BY JOHN FLEMING
Times Performing Arts Critic
TAMPA — It would be too simple to describe Christmas Trio as a bracing antidote to seasonal good cheer. True, the premise is downbeat: Single career woman, pushing 40, recalls the dysfunctional marriage of her father and mother, now divorced, as she takes a trip to Florida to see her mother for Christmas.
Then why is Susan Hussey's play so exhilarating? Part of the reason is a virtually flawless staging by Gorilla Theatre — including a superb cast, Bridget Bean's immaculate direction and Allen Loyd's evocative set — but mainly it is because the reality of the characters is completely recognizable to everyone who finds this time of year heavy with emotional remembrance of times past. It captures the sentiment of the season without the sentimentality.
The one truly sad aspect of Christmas Trio is that Hussey, a co-founder of Gorilla, is no longer around to enjoy it. She died at 54 of cancer in February.
Hussey's play unfolds in a series of interconnecting soliloquies by Barbara (Meg Heimstead), the bright young thing getting on in years; her mother, Edna (Karel K. Wright); and her father, Barry (Jim Wicker). Some of these speeches are set in the past, others in the present, all anchored by a Christmas tree.
Heimstead is brilliant as Barbara, both as nubile, truculent teenager and jaded veteran of the singles bar scene. With her red bangs, sallow complexion and sharp facial features, she's the very picture of a high-strung, book-smart woman, always ready with a clever quip, never really satisfied. Several of her soliloquies — like one on driving just for the sake of driving — are spellbinding.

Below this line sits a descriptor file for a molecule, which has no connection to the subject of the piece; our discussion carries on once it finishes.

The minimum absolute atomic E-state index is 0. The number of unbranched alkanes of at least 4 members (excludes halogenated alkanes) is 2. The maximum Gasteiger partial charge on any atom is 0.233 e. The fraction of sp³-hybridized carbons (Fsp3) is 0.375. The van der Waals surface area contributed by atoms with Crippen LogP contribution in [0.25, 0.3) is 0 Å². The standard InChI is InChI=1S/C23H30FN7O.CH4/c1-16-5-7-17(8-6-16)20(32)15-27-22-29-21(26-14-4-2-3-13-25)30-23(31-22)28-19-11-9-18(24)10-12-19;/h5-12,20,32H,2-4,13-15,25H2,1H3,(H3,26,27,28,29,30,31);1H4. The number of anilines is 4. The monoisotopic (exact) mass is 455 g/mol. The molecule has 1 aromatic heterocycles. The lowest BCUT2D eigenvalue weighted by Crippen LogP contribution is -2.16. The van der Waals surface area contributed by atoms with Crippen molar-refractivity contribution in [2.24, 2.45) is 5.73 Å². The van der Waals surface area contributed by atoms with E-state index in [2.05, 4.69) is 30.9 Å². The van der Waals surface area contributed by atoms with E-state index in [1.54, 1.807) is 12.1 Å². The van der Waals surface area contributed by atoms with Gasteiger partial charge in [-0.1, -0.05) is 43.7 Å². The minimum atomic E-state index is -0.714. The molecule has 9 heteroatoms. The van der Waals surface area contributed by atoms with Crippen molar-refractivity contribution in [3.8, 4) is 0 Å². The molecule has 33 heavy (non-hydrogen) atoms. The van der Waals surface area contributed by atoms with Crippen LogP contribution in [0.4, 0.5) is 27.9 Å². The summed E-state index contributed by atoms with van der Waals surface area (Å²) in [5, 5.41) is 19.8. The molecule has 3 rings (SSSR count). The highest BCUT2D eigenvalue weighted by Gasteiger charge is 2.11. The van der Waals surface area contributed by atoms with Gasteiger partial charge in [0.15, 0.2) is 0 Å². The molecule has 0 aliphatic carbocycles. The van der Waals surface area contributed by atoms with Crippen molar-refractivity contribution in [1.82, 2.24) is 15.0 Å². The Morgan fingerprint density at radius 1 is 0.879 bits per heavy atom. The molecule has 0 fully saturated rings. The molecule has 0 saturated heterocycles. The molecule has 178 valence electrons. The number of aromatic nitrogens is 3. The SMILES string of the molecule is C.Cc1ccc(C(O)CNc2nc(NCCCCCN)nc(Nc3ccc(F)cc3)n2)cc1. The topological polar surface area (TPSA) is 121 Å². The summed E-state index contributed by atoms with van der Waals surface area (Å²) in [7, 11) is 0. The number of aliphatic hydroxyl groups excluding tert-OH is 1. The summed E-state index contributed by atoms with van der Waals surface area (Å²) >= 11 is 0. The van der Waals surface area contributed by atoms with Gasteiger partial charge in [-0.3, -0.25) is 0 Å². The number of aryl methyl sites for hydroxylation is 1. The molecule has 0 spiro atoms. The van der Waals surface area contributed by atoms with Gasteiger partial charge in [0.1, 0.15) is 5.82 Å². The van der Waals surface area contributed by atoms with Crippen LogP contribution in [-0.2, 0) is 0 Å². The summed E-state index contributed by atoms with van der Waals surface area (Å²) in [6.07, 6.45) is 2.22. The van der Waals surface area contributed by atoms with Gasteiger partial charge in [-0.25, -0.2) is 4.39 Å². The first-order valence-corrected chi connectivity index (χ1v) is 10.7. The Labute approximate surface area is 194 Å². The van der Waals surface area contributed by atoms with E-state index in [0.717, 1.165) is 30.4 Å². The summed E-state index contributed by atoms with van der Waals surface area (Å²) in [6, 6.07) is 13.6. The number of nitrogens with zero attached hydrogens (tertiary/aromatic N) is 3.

Because this is Barbara's story, her mother and father lack their daughter's vividness, but the actors here still get them across well. Barry, as a classical-music-loving alcoholic, exudes an air of seedy self-regard in Wicker's characterization, which recalls one of Tennessee Williams' fallen Southern aristocrats.
Edna is a more elusive figure, as a waiter turned housewife and mother turned adulterer. Wright, wearing a shapeless blue dress, as if in penance for her sin, gives a subtle performance that suggests (as Barbara puts it) the "tangled web of feelings'' between mother and daughter.
I saw the premiere of Christmas Trio in 1998, and while that production had a lot going for it, the play seemed too literary and claustrophobic, and I gave it a negative review. So it was interesting, to me at least, how much more I liked it the second time around. The play is still literary. Some of the soliloquies are reminiscent of those in Virginia Woolf's novel The Waves — an inspiration for the play, Hussey once told me — and Barbara is similar to the promiscuous doomed schoolteacher in the novel Looking for Mr. Goodbar by Judith Rossner.
Now Gorilla has discovered the theatricality in Hussey's language. The speeches in Christmas Trio jump off the stage and stay with you. Bean and company have made a loving homage to their late friend and colleague with this fine revival of her tough-minded play.
John Fleming can be reached at firstname.lastname@example.org or (727) 893-8716. He blogs at blogs.tampabay.com/arts.